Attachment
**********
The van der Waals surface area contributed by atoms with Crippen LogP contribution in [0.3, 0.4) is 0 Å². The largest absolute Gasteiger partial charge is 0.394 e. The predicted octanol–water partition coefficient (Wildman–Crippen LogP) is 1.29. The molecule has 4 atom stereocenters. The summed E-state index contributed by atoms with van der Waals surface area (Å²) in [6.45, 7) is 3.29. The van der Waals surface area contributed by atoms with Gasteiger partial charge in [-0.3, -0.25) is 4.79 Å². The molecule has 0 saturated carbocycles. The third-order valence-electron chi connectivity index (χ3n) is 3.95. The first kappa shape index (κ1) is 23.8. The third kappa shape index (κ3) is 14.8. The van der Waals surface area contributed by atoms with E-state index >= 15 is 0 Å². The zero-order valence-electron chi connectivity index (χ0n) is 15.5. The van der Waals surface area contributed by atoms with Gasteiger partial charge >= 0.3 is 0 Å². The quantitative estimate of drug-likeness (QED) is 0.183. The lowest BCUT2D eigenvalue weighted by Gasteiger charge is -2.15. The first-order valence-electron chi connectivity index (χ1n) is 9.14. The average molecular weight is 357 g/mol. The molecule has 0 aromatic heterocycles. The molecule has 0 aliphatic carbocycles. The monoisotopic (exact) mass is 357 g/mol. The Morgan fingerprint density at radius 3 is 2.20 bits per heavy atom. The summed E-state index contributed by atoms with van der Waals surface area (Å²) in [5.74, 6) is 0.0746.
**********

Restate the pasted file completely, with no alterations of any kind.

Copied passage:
The van der Waals surface area contributed by atoms with Crippen LogP contribution in [0.3, 0.4) is 0 Å². The largest absolute Gasteiger partial charge is 0.394 e. The predicted octanol–water partition coefficient (Wildman–Crippen LogP) is 1.29. The molecule has 4 atom stereocenters. The summed E-state index contributed by atoms with van der Waals surface area (Å²) in [6.45, 7) is 3.29. The van der Waals surface area contributed by atoms with Gasteiger partial charge in [-0.3, -0.25) is 4.79 Å². The molecule has 0 saturated carbocycles. The third-order valence-electron chi connectivity index (χ3n) is 3.95. The first kappa shape index (κ1) is 23.8. The third kappa shape index (κ3) is 14.8. The van der Waals surface area contributed by atoms with E-state index >= 15 is 0 Å². The zero-order valence-electron chi connectivity index (χ0n) is 15.5. The van der Waals surface area contributed by atoms with Gasteiger partial charge >= 0.3 is 0 Å². The quantitative estimate of drug-likeness (QED) is 0.183. The lowest BCUT2D eigenvalue weighted by Gasteiger charge is -2.15. The first-order valence-electron chi connectivity index (χ1n) is 9.14. The average molecular weight is 357 g/mol. The molecule has 0 aromatic heterocycles. The molecule has 0 aliphatic carbocycles. The monoisotopic (exact) mass is 357 g/mol. The Morgan fingerprint density at radius 3 is 2.20 bits per heavy atom. The summed E-state index contributed by atoms with van der Waals surface area (Å²) in [5.74, 6) is 0.0746.